Loosing money is a type of harm, as is personal injury.

 

However, to show negligence, harm is only part of the equation.

There must be a duty of care (and doctor to patient is a well recognised type of duty of care, so that is not an issue).

There must be breach of that duty of care, and harm must result directly from that breach (known as "Causation" of the harm).

 

There then must be no defence that the person accused of negligence can introduce.

 

In the case described the major hurdle is "Breach of duty".

It isn't sufficient to show that harm resulted : if the events were a recognised complication / risk of the surgery, the surgeon may be able to claim "no breach of duty of care".

 

Who took your consent for the procedure? Did they mention any risks of the surgery?

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Thank you for this very informative piece. With regards to risks I can't remember what they explained. However I would not imagine that causing damage to an organ i.e my tongue, which was not at all part of the operation would constitute acceptable risk. The operation was meant to be on the side of my mouth internally to get to my salivary gland. I would value your opinion on this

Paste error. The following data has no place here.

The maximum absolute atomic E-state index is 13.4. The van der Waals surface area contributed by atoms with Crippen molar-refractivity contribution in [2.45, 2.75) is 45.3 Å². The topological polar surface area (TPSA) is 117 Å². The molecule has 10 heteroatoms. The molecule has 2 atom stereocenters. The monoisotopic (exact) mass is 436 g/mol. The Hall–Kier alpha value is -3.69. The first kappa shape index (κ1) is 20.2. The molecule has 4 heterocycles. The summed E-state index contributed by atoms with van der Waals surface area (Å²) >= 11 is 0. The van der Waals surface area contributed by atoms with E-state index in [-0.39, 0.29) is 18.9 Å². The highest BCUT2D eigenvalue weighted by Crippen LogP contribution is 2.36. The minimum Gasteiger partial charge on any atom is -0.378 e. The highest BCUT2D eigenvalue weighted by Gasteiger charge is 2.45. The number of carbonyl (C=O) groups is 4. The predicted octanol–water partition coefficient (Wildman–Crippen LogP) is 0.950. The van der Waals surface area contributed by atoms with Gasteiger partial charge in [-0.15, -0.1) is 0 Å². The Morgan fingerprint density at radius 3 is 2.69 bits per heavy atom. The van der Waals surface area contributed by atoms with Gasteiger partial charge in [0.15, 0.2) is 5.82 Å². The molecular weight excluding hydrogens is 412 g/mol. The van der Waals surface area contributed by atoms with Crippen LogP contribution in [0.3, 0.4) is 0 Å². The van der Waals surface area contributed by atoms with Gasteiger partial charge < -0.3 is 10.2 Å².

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Thank you for this very informative piece. With regards to risks I can't remember what they explained. However I would not imagine that causing damage to an organ i.e my tongue, which was not at all part of the operation would constitute acceptable risk. The operation was meant to be on the side of my mouth internally to get to my salivary gland. I would value your opinion on this

 

I've not been involved in such a case to know the answer and as I'm not an ENT or oral (dental & medical trained) surgeon either (and I suspect only those groups will know for sure if it is a recognised complication) ; so I don't know.

 

However, to get to the salivary gland 'internally', clearly they are going into your mouth cavity.

The tongue is comprised of muscle and this would likely have been relaxed (even if not actually paralysed as some anaesthetics involve this), so it may have become "in the way" : again I suspect you need an expert opinion (which I'm not!) as to if this was "avoidable / breach of duty of care" or just "bloody bad luck / recognised complication / no breach of duty" : as this will be (one?) key factor on if any claim would succeed or not.

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So, you reckon I ought to consult another doctor for a second opinion ?

 

First thing to do is to ask your doctor what went wrong, and how it happened. If you have any doubts as to the accuracy of their statement, then seek advice from a personal injury specialist solicitor ; they'll have access to experts who will be able to advise on if you have the basis for a claim.

 

A "second opinion" is more for when you aren't convinced as to a diagnosis being correct, or tyhe treatment options offered being correct.